By Asian Productivity Organization
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Additional resources for APO Productivity Databook 2011
1 per cent in 2008. 28 A deficit in net exports tends to be associated with high household consumption. Refraining from consumption is required to support high investment levels. Countries with low income, however, may struggle to defer consumption in order to invest. In 2008 only Bangladesh, Cambodia, Lao PDR, Myanmar, and Nepal29 remained in the bottom income group among the countries studied in this report (see Table 13). It is no coincidence that these are also the countries which have the highest household consumption share in Asia.
India in particular has been investing very aggressively since 2000, coming within 10 per cent of China’s 45 per cent share from a much lower base at the beginning of the period. 2). South Asia and East Asia’s investment share has converged to around 35 per cent, with the former reflecting India’s recent effort. 4). 32 The expansion of IT capital is significant even at the current price comparisons. The real-term comparisons are conducted at the flow and stock levels in Chapter 5. Figure 21 plots the long-term trend of net export share in GDP from 1970 to 2008.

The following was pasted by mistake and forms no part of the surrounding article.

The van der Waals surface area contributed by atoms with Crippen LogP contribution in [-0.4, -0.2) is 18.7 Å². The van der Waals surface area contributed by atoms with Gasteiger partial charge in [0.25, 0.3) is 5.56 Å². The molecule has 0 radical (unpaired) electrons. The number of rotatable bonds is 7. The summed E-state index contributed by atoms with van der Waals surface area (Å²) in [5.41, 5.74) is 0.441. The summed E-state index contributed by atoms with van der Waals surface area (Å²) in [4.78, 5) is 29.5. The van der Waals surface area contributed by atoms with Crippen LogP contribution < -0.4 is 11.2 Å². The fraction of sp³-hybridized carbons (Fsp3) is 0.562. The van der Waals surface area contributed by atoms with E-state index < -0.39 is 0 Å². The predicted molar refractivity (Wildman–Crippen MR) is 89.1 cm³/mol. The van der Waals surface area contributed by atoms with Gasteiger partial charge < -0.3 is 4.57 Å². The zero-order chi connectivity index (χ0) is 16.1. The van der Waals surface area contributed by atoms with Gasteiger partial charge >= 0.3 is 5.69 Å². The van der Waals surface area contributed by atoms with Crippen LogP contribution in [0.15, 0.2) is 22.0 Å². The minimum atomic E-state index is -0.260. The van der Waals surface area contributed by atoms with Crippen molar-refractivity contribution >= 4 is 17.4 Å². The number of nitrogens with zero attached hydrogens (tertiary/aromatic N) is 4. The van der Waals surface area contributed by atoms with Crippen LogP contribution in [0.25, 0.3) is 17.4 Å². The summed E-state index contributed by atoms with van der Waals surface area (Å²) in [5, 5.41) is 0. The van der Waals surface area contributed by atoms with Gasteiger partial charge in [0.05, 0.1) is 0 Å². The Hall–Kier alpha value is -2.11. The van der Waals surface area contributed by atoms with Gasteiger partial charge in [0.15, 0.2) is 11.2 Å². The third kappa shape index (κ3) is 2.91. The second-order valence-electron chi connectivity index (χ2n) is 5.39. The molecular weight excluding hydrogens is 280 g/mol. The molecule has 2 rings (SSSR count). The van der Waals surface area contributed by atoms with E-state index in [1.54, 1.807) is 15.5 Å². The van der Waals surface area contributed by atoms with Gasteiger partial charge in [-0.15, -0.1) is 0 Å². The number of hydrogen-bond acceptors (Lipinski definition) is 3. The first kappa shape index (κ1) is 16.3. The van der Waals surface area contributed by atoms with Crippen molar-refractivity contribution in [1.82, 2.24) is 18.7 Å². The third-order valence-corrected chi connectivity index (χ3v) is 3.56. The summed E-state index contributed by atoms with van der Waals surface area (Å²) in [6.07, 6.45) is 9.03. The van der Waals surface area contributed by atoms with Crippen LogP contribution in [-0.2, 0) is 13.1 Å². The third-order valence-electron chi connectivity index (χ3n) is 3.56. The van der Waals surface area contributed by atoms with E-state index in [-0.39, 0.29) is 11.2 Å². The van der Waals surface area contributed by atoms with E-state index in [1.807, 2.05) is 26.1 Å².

4 shows that employment rates in this group of countries lack the vigor seen in Group-C1 and Group-C2 (the two catching-up groups), although most of their gap in per capita GDP with the US is explained more by labor productivity performance. 7 per cent to their per capita GDP gap against the US in 2008, respectively (Figure 9). 4 per cent of Iran’s per capita GDP gap with the US in 2008. e. they are catching up in the period 2000–2008. Fiji and Brunei are the only two countries which have failed to outperform the US in per capita GDP growth in the recent period.
APO Productivity Databook 2011 by Asian Productivity Organization